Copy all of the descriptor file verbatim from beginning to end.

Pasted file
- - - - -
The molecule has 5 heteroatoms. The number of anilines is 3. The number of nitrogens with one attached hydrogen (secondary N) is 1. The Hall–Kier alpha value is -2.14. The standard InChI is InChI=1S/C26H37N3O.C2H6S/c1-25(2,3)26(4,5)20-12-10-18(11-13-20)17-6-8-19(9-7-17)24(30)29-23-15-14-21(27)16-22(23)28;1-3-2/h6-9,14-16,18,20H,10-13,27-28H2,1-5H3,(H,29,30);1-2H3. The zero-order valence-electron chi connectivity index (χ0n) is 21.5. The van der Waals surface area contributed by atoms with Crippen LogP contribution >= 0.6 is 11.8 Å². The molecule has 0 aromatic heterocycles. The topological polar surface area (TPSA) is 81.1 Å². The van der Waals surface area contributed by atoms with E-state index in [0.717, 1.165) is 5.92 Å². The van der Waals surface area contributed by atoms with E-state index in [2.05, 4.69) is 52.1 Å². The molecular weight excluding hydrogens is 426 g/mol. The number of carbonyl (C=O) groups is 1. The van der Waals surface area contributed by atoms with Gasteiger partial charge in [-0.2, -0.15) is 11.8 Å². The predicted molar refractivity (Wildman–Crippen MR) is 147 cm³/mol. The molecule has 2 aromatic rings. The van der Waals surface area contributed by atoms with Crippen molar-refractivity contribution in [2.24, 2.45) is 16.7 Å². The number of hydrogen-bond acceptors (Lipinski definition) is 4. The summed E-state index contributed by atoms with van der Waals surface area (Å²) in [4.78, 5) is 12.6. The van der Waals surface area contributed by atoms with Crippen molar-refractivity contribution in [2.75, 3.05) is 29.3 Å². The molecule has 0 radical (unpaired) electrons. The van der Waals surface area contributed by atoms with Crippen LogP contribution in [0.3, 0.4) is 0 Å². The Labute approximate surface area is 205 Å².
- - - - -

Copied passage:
The molecule has 5 heteroatoms. The number of anilines is 3. The number of nitrogens with one attached hydrogen (secondary N) is 1. The Hall–Kier alpha value is -2.14. The standard InChI is InChI=1S/C26H37N3O.C2H6S/c1-25(2,3)26(4,5)20-12-10-18(11-13-20)17-6-8-19(9-7-17)24(30)29-23-15-14-21(27)16-22(23)28;1-3-2/h6-9,14-16,18,20H,10-13,27-28H2,1-5H3,(H,29,30);1-2H3. The zero-order valence-electron chi connectivity index (χ0n) is 21.5. The van der Waals surface area contributed by atoms with Crippen LogP contribution >= 0.6 is 11.8 Å². The molecule has 0 aromatic heterocycles. The topological polar surface area (TPSA) is 81.1 Å². The van der Waals surface area contributed by atoms with E-state index in [0.717, 1.165) is 5.92 Å². The van der Waals surface area contributed by atoms with E-state index in [2.05, 4.69) is 52.1 Å². The molecular weight excluding hydrogens is 426 g/mol. The number of carbonyl (C=O) groups is 1. The van der Waals surface area contributed by atoms with Gasteiger partial charge in [-0.2, -0.15) is 11.8 Å². The predicted molar refractivity (Wildman–Crippen MR) is 147 cm³/mol. The molecule has 2 aromatic rings. The van der Waals surface area contributed by atoms with Crippen molar-refractivity contribution in [2.24, 2.45) is 16.7 Å². The number of hydrogen-bond acceptors (Lipinski definition) is 4. The summed E-state index contributed by atoms with van der Waals surface area (Å²) in [4.78, 5) is 12.6. The van der Waals surface area contributed by atoms with Crippen molar-refractivity contribution in [2.75, 3.05) is 29.3 Å². The molecule has 0 radical (unpaired) electrons. The van der Waals surface area contributed by atoms with Crippen LogP contribution in [0.3, 0.4) is 0 Å². The Labute approximate surface area is 205 Å².